This remarkable chaire (tea caddy) is part of a series of mostly antique and vintage items that we recovered from the storehouse of a retired construction contractor. His house is located in the southern part of Kyoto, where buildings from the Edo and Meiji periods still stand. His son not being interested in inheriting his father's collection, we were asked to take them out, and we are now able to present them to you.
The chaire dates from the Meiji period (1868-1912). It is a Takatori ware, made at the foot of mount Takatori, in Fukuoka prefecture (ancient Chikuzen province). The first Takatori kiln was established by a Korean potter named Hachizan (Japanese name), who was brought to Japan by the Kuroda clan, which ruled over that part of Kyushu, at the end of the 16th century. Hachizan made potteries for the lords of that domain, who were tea ceremony practitioners. It is also said that Kobori Enshu (1579-1647), a great tea master of the Edo period, favored Takatori pottery.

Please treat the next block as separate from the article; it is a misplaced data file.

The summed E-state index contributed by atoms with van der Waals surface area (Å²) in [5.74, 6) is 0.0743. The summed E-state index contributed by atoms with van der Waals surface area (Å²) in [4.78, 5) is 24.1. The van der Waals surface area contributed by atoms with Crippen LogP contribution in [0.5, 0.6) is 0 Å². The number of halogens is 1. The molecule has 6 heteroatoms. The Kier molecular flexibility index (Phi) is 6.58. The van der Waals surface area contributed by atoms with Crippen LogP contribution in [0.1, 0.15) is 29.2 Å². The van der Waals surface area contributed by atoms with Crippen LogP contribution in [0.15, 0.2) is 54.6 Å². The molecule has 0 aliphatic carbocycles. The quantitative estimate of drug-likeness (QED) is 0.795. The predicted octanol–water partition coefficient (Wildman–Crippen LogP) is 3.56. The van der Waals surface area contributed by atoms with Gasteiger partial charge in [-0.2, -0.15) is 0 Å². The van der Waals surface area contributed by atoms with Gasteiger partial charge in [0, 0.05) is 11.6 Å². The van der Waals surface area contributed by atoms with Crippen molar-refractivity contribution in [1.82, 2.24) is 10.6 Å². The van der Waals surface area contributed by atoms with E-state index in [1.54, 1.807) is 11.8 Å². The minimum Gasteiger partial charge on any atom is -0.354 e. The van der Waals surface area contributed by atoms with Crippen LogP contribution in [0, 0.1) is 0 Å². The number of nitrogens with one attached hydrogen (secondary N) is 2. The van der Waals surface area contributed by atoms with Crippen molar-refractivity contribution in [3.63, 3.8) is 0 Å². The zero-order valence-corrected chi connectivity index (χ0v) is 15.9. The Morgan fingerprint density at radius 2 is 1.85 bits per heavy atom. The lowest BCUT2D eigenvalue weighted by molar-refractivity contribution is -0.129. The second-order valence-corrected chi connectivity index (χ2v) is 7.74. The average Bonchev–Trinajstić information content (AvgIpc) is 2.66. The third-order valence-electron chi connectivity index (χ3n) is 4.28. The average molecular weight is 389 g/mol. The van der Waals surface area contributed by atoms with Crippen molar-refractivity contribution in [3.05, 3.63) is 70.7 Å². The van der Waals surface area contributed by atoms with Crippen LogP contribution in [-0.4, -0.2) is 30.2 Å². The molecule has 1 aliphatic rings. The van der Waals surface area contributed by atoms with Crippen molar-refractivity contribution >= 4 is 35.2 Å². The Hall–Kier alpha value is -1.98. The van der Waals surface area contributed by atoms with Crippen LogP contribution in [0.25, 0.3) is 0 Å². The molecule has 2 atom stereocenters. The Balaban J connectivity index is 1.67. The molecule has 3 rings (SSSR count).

This particular chaire features the wonderful running colored Takatori glaze. Its low shape makes it an “utsumi”(inland sea) chaire, although it is much lower than usual. The gebuta (ivory lid), covered in gold underneath, dates from the same period and is also very well made. A sublime vessel for a tea ceremony enthusiast or a collector of rare Japanese artifacts.
Please let us know if you have some questions.
The chaire is signed and in perfect condition.
Dimensions: 8.8 x 4.2 cm (3.5 x 1.7 in); 122 g (4.3 oz)
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